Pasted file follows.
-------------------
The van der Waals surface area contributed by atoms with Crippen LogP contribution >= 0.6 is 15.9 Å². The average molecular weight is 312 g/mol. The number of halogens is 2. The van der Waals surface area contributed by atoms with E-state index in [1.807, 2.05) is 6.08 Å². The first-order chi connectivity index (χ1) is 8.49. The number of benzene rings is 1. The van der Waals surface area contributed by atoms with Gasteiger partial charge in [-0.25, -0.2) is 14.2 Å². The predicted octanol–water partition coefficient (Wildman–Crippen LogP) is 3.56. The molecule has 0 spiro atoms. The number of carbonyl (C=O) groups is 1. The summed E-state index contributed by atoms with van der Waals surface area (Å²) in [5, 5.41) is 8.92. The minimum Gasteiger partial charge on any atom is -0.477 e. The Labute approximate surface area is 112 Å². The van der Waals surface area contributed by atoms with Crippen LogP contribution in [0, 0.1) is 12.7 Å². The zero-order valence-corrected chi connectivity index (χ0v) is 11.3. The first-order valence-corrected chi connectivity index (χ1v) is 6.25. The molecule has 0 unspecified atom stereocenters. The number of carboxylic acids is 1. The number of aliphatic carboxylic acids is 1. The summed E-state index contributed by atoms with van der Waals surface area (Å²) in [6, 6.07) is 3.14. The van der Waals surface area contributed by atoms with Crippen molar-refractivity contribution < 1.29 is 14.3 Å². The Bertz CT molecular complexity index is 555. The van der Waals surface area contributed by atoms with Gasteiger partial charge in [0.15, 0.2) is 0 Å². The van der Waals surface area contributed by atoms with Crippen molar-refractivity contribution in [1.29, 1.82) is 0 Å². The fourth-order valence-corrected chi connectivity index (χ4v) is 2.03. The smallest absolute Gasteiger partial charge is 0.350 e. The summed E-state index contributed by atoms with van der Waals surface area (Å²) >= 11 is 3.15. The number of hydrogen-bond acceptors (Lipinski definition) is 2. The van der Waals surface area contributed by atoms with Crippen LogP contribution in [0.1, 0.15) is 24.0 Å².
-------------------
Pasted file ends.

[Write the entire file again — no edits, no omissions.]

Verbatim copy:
The van der Waals surface area contributed by atoms with Crippen LogP contribution >= 0.6 is 15.9 Å². The average molecular weight is 312 g/mol. The number of halogens is 2. The van der Waals surface area contributed by atoms with E-state index in [1.807, 2.05) is 6.08 Å². The first-order chi connectivity index (χ1) is 8.49. The number of benzene rings is 1. The van der Waals surface area contributed by atoms with Gasteiger partial charge in [-0.25, -0.2) is 14.2 Å². The predicted octanol–water partition coefficient (Wildman–Crippen LogP) is 3.56. The molecule has 0 spiro atoms. The number of carbonyl (C=O) groups is 1. The summed E-state index contributed by atoms with van der Waals surface area (Å²) in [5, 5.41) is 8.92. The minimum Gasteiger partial charge on any atom is -0.477 e. The Labute approximate surface area is 112 Å². The van der Waals surface area contributed by atoms with Crippen LogP contribution in [0, 0.1) is 12.7 Å². The zero-order valence-corrected chi connectivity index (χ0v) is 11.3. The first-order valence-corrected chi connectivity index (χ1v) is 6.25. The molecule has 0 unspecified atom stereocenters. The number of carboxylic acids is 1. The number of aliphatic carboxylic acids is 1. The summed E-state index contributed by atoms with van der Waals surface area (Å²) in [6, 6.07) is 3.14. The van der Waals surface area contributed by atoms with Crippen molar-refractivity contribution < 1.29 is 14.3 Å². The Bertz CT molecular complexity index is 555. The van der Waals surface area contributed by atoms with Gasteiger partial charge in [0.15, 0.2) is 0 Å². The van der Waals surface area contributed by atoms with Crippen molar-refractivity contribution in [1.29, 1.82) is 0 Å². The fourth-order valence-corrected chi connectivity index (χ4v) is 2.03. The smallest absolute Gasteiger partial charge is 0.350 e. The summed E-state index contributed by atoms with van der Waals surface area (Å²) >= 11 is 3.15. The number of hydrogen-bond acceptors (Lipinski definition) is 2. The van der Waals surface area contributed by atoms with Crippen LogP contribution in [0.1, 0.15) is 24.0 Å².